County Clerks in Tennessee automatically suspend the driver’s license of persons who fail to pay their traffic debt within a 30-90 day window.
The U.S. Commission on Civil Rights issued a landmark report detailing the disproportionate harms that communities of color suffer from fines and fees.
Demetrice Moore is a certified nursing assistant and mother of two children. In 2002, she was convicted of grand larceny, and sentenced to jail and to pay court costs, including the cost of the lawyer appointed to represent her because she was indigent. She served her jail time, but was unable to pay the court costs she owed, which resulted in the automatic suspension of her Virginia driver’s license.
Plaintiffs allege that defendant’s practice of suspending drivers’ licenses indefinitely until all court fines and fees are paid regardless of ability to pay violates equal protection and due process.
"The court fines for Virginia were $611 as well as a $150 driver's license reinstatement fee to the Virginia DMV. Once my case was transferred to Illinois, where I live, I was charged by my home county another $600 for probation services fees. In total, court fees cost me $1361."
This report analyzes the first nine months of the Phoenix Municipal Court’s driver’s license reinstatement pilot - the Compliance Assistance Program (CAP) - and calculates the economic impacts of both the suspension and reinstatement of driver’s licenses on individuals and the Phoenix community, including wages and GDP.
California’s 2017 omnibus budget bill included a provision that ends the practice of suspending driver’s licenses for failure to pay fines and fees.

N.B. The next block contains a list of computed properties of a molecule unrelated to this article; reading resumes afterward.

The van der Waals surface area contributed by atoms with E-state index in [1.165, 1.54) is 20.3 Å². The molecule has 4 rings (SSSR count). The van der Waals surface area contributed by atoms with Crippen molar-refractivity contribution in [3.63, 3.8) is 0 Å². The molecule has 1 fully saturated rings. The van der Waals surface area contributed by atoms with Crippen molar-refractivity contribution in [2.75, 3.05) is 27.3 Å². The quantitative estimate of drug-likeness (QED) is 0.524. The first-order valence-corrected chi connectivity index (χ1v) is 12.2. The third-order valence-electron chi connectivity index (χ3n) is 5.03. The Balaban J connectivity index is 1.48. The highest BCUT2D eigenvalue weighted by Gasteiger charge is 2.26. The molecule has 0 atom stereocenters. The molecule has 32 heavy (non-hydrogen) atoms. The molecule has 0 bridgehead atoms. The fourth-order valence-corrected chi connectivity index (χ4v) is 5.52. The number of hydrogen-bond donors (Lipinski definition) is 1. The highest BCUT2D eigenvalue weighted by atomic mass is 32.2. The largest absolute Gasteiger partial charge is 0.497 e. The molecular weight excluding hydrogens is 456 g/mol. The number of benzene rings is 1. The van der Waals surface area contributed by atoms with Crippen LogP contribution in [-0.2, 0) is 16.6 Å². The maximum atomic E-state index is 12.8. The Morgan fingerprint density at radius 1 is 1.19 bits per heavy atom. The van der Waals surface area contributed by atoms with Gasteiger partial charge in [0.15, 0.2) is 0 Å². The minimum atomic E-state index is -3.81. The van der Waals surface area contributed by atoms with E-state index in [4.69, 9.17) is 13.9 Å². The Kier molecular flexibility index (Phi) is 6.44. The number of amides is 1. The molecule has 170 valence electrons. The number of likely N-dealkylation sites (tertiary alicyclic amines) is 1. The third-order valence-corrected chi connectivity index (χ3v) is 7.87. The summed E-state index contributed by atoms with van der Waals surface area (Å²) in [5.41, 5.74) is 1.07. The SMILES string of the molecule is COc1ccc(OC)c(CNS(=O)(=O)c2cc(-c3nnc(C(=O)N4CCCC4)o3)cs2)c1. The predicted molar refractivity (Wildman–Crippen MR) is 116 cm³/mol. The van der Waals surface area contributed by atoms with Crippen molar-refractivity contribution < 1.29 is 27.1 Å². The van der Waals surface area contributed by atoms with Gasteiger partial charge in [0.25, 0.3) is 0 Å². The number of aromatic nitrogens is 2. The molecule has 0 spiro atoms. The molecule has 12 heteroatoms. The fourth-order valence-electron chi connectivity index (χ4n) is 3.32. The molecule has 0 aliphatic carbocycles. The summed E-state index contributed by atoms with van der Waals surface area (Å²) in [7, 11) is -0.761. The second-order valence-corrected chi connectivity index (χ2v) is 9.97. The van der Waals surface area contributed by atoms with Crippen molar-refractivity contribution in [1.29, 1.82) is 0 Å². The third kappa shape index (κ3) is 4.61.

Amy Marie Palacios is a single mother with two children, who earned $20,090 in 2016 - below the federal poverty line for her three-person household. Her driver’s license was suspended in 2015 because she failed to pay the fine for a speeding ticket.
Ms. Corder drove to work with a suspended license because her job was her only source of income. She was stopped by law enforcement, received three new citations, and her car was impounded. As a result, she owed $1320 in fines and fees.
Fowler’s license was suspended because she was unable to pay three traffic tickets, but she was never notified of the suspension. In the winter of 2013, her daughter developed a fever and she drove through an ice storm to take her to the hospital fearing the emergency vehicle services would take too long to come. On her way to the hospital, a police officer pulled her over. He allowed her to continue to the hospital but still issued a speeding ticket, which cost almost $600.00. She currently owes $2121 – an amount she simply could not afford.